Charles Pennington writes:
I think Scott is saying that the market has been bounded ON THE UPSIDE, never going much above 1500 at any time over the past >10 years, although bumping up against that level a few times.
"Range bound" should mean that the market is tightly bound both on the upside and the downside–it has a tight RANGE. I think that when Vitaliy wrote his book, he was expecting that the market would have a true tight range going forward, and his readers might fairly have concluded it would be a good idea to sell some puts and calls to capitalize on the forthcoming tight range. Instead, of course, the market fell 50%. So Vitaliy re-interpreted his prediction to mean "bounded on the upside".
Victor Niederhoffer comments:
Yes. The professor has captured the gist of the promotion and huckstering and conversion of property and putting on the pretty face to hook the rich so typical of those raised in that environ that caused one to boot him off the site.
Anatoly Veltman writes:
May I twist the subject slightly…
We all remember Greenspan's only explanation of unusually long subdued inflationary pressures over the 90s decade and into the 00 decade: super-efficiency, labor achievements. And then came the real-estate bubble.
Bernanke's issue appears more deflation than inflation. However, the redistribution of means achieved politically creates somewhat of an asset bubble relative to real economy.So remembering that market is never favorite to go down, I'm still struggling with these fears: what if market's only nominal robustness is purely a devaluation phenomenon? Is equity investment then justified, or is some sort of hard-money is just as well (not gold necessarily– maybe oil, gas, agri commodities)?
Paolo Pezzutti writes:
Hmm…. Maybe gold or oil? It does not seem that for the moment gas is appealing to investors. That is why I decided to buy it, contrarian as usual, and UNG went down from12$ to 8$. And when I bought it I was thinking that it could not possibly go lower given the steep fall already printed. After all gas is something tangible and oil was relatively much more expensive. Who knows, may be things will change when someone will demonstrate that shale fracturing techniques damage the environment. If this downtrend continues soon they will gas for free at the corner of the Streets…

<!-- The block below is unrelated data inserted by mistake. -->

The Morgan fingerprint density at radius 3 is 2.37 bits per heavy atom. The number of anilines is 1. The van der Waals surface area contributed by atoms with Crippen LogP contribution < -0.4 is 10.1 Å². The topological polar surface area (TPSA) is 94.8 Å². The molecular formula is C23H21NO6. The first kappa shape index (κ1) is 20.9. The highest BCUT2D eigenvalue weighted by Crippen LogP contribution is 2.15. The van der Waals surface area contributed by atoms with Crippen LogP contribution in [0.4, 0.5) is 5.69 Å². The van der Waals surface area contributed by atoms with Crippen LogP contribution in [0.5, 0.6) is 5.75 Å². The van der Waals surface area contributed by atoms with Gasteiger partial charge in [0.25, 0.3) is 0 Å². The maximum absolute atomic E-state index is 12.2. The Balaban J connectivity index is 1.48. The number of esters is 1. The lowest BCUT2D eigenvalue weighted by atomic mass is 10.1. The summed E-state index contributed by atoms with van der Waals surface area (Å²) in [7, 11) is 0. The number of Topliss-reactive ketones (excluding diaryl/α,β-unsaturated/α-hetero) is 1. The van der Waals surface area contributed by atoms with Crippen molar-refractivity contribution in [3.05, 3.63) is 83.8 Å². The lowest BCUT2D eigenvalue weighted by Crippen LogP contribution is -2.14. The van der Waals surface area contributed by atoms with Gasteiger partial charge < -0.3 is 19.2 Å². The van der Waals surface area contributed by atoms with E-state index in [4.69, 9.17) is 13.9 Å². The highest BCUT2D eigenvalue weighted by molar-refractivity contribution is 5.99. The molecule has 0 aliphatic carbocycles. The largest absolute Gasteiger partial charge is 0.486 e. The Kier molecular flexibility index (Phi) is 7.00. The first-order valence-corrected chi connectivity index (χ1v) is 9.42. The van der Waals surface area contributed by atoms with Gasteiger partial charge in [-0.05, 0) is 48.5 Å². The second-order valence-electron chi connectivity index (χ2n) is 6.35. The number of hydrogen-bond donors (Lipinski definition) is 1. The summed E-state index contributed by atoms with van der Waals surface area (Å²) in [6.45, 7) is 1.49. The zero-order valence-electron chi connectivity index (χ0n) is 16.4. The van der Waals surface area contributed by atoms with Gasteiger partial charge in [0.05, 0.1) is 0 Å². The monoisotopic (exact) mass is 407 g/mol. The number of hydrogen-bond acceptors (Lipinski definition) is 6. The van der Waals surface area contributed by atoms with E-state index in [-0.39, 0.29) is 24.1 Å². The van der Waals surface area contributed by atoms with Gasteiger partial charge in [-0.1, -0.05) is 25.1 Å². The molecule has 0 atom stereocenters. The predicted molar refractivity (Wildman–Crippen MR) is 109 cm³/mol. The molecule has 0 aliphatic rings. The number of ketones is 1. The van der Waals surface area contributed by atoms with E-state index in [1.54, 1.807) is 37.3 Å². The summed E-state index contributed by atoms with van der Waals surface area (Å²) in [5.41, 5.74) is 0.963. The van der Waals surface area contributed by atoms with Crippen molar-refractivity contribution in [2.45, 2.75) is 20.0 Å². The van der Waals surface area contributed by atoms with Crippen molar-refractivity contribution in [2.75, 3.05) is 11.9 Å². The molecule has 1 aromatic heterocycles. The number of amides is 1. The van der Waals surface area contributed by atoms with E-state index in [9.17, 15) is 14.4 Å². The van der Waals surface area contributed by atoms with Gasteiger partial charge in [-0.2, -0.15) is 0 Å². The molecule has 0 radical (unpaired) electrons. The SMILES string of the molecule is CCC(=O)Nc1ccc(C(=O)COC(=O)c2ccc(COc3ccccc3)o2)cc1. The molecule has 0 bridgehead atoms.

Bruno Ombreux comments:
I don't understand this concept of "investing" in a commodity.
A commodity is meant to be produced then consumed. How can anyone invest in that? It does not pay an interest or a dividend. You eat it, burnt it… Just taking one extreme: power. It is not storable. Supply must equal demand all the time.
I cannot think of anybody idiot enough to invest in commodities except hedge funds, who are really idiots.
p.s. Gold is the only exception. Some people say it is a commodity. I do not agree but let us accept this to avid a semantic debate. You cannot invest in it but it is money. So you can buy it and keep it. But you don't really "invest" in gold.
Just to be clear, one can "speculate" in a commodity, as long as it is storable. As Keynes brilliantly showed, the economic role of the speculator is storage. So not only can you "speculate" but also you make the world a little bit better. But "invest"? Come on…
Gibbons Burke replies:
Gary North, in an ebook he provides for free on his website, has an interesting description of times when commodities become money:
Now let’s take a real historical example, the famine era in Egypt. Joseph had warned the Pharaoh of the famine to come, and for seven years, the Pharaoh’s agents had collected one-fifth of the harvest and had stored it in granaries. Then the famine hit. The crops failed. The people of nearby Canaan also suffered. No one had enough food.
And Joseph gathered up all the money that was found in the land of Egypt and in the land of Canaan, for the grain which they bought; and Joseph brought the money into Pharaoh’s house. So when the money failed in the land of Egypt and in the land of Canaan, all the Egyptians came to Joseph and said, “Give us bread, for why should we die in your presence? For the money has failed” (Genesis 47:14-15).
What did they mean, “the money has failed”? They meant simply that compared to the value of life-giving grain, the money was worth nothing. Why would a man facing starvation want to give up his remaining supply of grain in order to get some money? What good would the money do him? He wanted life, not money, and grain offered life.
Because the money “failed,” it had fallen to almost zero value. Thus, in order to buy food, the people had been forced to spend all of their money. Now they were without food or money.
And Joseph said, Give your livestock, and I will give you bread for your cattle, if the money is gone. So they brought their livestock to Joseph: and Joseph gave them bread in exchange for the horses, the flocks, the cattle of the herds, and for the donkeys. Thus he fed them with bread in exchange for all their livestock that year (Genesis 47:16-17).